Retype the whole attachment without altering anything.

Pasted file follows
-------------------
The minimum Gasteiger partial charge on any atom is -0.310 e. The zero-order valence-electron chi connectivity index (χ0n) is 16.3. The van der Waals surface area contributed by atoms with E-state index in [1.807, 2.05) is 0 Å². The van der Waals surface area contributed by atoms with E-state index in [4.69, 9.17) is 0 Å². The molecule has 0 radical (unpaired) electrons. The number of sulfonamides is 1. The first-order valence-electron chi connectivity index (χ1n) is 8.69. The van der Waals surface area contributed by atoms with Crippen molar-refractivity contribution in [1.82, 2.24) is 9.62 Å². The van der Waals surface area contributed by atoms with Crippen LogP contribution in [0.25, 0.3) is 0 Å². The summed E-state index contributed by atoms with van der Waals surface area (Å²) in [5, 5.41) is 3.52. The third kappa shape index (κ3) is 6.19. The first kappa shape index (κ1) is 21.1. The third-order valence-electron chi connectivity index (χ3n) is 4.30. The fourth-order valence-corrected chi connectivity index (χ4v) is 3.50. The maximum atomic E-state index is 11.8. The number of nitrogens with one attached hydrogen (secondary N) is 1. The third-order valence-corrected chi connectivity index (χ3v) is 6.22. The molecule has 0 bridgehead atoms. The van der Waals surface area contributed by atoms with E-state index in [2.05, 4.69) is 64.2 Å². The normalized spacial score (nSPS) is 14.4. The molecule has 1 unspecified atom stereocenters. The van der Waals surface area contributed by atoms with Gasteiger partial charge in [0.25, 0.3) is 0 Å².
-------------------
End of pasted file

The minimum Gasteiger partial charge on any atom is -0.310 e. The zero-order valence-electron chi connectivity index (χ0n) is 16.3. The van der Waals surface area contributed by atoms with E-state index in [1.807, 2.05) is 0 Å². The van der Waals surface area contributed by atoms with E-state index in [4.69, 9.17) is 0 Å². The molecule has 0 radical (unpaired) electrons. The number of sulfonamides is 1. The first-order valence-electron chi connectivity index (χ1n) is 8.69. The van der Waals surface area contributed by atoms with Crippen molar-refractivity contribution in [1.82, 2.24) is 9.62 Å². The van der Waals surface area contributed by atoms with Crippen LogP contribution in [0.25, 0.3) is 0 Å². The summed E-state index contributed by atoms with van der Waals surface area (Å²) in [5, 5.41) is 3.52. The third kappa shape index (κ3) is 6.19. The first kappa shape index (κ1) is 21.1. The third-order valence-electron chi connectivity index (χ3n) is 4.30. The fourth-order valence-corrected chi connectivity index (χ4v) is 3.50. The maximum atomic E-state index is 11.8. The number of nitrogens with one attached hydrogen (secondary N) is 1. The third-order valence-corrected chi connectivity index (χ3v) is 6.22. The molecule has 0 bridgehead atoms. The van der Waals surface area contributed by atoms with E-state index in [2.05, 4.69) is 64.2 Å². The normalized spacial score (nSPS) is 14.4. The molecule has 1 unspecified atom stereocenters. The van der Waals surface area contributed by atoms with Gasteiger partial charge in [0.25, 0.3) is 0 Å².